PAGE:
Building Blocks, vaccinations and Northern Ireland
First things first. 100 not out. What an achievement by South Leeds Life.
It was a great pleasure to attend the celebration of the 100th edition of the South Leeds Life newspaper at the Rowland Road Working Men’s Club recently. There was a great turnout of supporters and citizen journalists who write for the paper, and Jeremy Morton – who has made the whole thing possible – had put up around the room the front cover of all 100 editions. It was like watching your life flash before your eyes.
I’ve said it before and I’ll say it again. If you want to know what’s happening in South Leeds, you need look no further than this wonderful publication. Here’s to a double century!
The other joyous event I attended in September was at the Building Blocks Nursery in Beeston to celebrate its 20th anniversary. This great community nursery has cared for some 2,500 children over the years as it has nurtured future generations. It was also a chance to say thank you to the people who formed Faith Together in Leeds 11 all those years ago because they believed in change for the better in our community. They didn’t give up and Building Blocks was the result. It’s a living and breathing example of what we can achieve when we work together.
I was looking at vaccination statistics the other day – as one does in this job – and I read that in 2022/23, 12 out of the 14 main vaccinations saw a lower uptake than the year before, including the MMR jab that protects us against measles, mumps, and rubella.
England is still continuing to miss key targets on the vaccination of children, and this has real consequences. There was an outbreak of measles in Leeds over the summer and it’s an infection that spreads very easily and can cause serious illness in some people, including children.
Having the MMR vaccine is the best way to prevent it but we know that the take-up of MMR was damaged by false research published by a doctor in the late 1990s who claimed to have discovered a link between the MMR jab, bowel disease and autism. This research, published in the Lancet, caused a large drop in the number of children given the triple jab. As a result, coverage fell to 80%, well below the recommended 95%. The ‘research’ was eventually discredited, and the doctor was struck off for acting in a dishonest, misleading and irresponsible way. But the damage had been done.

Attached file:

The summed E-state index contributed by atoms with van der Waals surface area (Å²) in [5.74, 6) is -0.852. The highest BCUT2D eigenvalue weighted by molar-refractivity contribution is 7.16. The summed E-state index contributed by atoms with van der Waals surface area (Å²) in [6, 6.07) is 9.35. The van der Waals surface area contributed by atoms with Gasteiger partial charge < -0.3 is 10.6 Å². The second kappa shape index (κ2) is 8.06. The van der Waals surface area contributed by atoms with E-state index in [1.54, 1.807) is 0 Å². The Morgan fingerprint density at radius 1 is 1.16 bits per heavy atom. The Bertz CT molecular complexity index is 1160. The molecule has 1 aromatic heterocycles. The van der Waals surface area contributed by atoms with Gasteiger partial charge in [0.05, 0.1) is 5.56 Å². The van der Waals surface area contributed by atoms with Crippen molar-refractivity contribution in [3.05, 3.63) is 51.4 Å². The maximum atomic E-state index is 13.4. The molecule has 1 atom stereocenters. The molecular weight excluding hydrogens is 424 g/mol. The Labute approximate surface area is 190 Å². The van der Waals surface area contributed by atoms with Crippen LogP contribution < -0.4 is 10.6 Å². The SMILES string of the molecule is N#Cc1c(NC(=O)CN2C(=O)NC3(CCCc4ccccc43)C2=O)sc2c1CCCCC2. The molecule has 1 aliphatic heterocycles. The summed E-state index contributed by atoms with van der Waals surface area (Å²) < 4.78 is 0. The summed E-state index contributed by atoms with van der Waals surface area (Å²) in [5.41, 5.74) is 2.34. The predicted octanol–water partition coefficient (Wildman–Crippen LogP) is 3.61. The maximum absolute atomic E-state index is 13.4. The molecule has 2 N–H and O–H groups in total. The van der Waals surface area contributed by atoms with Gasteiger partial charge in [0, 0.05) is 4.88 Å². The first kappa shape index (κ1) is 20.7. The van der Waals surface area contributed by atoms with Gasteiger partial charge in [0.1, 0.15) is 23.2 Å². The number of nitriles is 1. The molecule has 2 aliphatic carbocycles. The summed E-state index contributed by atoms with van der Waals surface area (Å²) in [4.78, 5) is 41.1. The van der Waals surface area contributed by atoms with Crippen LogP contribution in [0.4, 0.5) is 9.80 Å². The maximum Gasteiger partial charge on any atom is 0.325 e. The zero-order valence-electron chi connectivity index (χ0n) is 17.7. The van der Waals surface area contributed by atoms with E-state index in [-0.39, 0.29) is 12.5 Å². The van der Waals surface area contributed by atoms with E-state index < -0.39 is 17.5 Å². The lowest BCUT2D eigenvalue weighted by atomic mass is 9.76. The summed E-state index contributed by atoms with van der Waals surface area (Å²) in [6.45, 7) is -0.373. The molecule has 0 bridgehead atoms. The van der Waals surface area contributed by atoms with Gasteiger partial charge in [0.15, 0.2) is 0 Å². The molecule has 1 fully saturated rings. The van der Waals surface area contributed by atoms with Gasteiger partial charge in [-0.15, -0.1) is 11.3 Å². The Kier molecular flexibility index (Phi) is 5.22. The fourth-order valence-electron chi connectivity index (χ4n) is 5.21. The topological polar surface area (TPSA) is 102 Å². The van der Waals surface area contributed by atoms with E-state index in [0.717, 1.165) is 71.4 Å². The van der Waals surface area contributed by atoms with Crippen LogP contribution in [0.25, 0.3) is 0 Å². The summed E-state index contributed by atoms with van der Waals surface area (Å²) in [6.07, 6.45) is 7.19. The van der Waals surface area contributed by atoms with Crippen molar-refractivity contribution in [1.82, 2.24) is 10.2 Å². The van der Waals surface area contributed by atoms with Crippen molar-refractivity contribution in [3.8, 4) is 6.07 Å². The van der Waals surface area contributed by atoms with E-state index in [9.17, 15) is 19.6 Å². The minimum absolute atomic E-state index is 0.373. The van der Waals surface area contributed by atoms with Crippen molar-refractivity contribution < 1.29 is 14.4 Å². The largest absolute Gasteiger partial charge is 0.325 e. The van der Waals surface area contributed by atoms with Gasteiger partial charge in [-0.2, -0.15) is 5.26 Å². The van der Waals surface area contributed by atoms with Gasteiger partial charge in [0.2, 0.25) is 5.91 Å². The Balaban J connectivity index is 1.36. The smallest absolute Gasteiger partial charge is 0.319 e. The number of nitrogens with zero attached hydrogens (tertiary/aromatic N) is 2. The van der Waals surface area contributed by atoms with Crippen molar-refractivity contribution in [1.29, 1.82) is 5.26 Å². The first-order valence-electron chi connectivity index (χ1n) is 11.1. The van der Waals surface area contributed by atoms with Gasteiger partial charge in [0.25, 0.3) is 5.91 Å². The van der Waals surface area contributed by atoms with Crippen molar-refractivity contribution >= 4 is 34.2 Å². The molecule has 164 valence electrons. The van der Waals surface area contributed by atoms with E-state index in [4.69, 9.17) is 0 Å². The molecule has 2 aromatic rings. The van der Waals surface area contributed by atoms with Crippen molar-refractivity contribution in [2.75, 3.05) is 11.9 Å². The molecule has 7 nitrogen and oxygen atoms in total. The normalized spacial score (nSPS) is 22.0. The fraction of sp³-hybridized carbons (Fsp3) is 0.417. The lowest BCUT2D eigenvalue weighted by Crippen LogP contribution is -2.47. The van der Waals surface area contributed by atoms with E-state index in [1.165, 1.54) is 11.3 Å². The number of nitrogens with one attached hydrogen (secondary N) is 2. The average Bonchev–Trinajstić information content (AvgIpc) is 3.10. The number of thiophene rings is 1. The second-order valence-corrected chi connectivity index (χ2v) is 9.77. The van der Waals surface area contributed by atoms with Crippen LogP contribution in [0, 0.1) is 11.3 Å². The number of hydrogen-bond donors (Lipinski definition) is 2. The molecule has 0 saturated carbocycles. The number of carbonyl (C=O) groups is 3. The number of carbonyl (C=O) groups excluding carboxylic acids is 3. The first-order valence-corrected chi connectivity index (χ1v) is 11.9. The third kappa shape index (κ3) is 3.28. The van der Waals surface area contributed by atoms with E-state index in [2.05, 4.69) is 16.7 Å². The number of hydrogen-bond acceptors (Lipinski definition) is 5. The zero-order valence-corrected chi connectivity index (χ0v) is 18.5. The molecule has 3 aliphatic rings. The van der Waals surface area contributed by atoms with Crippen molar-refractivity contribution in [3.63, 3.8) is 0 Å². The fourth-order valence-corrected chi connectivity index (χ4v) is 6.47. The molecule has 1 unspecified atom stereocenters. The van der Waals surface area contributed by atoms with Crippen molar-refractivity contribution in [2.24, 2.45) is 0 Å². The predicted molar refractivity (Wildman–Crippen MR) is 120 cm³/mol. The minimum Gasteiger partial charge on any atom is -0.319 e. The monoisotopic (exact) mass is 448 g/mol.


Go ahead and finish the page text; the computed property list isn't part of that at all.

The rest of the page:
The truth about vaccinations is that serious, long-lasting side effects are extremely rare, and the benefits far outweigh any risk in terms of the number of people who are saved from serious illness or death. What’s more, low vaccination rates do not just threaten individuals. They also jeopardise the herd immunity which keeps vulnerable people, who are not able to be vaccinated, safe.
Vaccination is the most important thing we can do to protect ourselves and our children against ill health. They prevent millions of deaths worldwide every year, and since vaccines were first used in the UK, diseases like smallpox, polio and tetanus that used to kill or disable millions of people are either gone or are now very rarely seen.
And that’s why those who spread misinformation on social media about vaccines – including about Covid vaccines – are putting the health of all of us at risk. And, by the way, the story that the Covid vaccination was being used to inject us all with microchips – yes, I actually got emails claiming this during the pandemic – was a load of utter rubbish.
I’ve just been appointed as the Shadow Secretary of State for Northern Ireland and, as I write this, I’m about to go on my first trip in this new role.
I originally went to Northern Ireland about 23 years ago as a newly elected backbench MP. It was shortly after the signing of the historic Belfast Good Friday agreement.
We went to Belfast and visited first unionist and then nationalist communities. The conversations we had about jobs, housing and the importance of community organisations were very familiar, but I realised it was also a very different place when I found myself standing in the middle of a suburban park that could have been in Leeds, apart from the fact that there was an 8 foot green steel fence running right through the middle of it. Why? To keep the two communities apart.
The next day we went to Portadown where there used to be serious clashes during the annual march organised by the Orange Order. When it paraded down the Garvaghy Road, it mightily angered the local nationalist community who lived there.
We ended up in a hall to meet representatives from across the community, and I remember being struck how some of them had clearly never met each other before in a town of just 30,000 people.
Things have certainly changed for the better since then, although at the moment there is no power-sharing government at Stormont. It is a reminder that in a place which has been experienced so much dispute, division and violence over 800 years, it is even more important than ever that people put their differences aside and work together for the common good.
First published in the October 2023 edition of South Leeds Life, available online here https://southleedslife.com/mps-notebook-building-blocks-vaccinations-and-northern-ireland/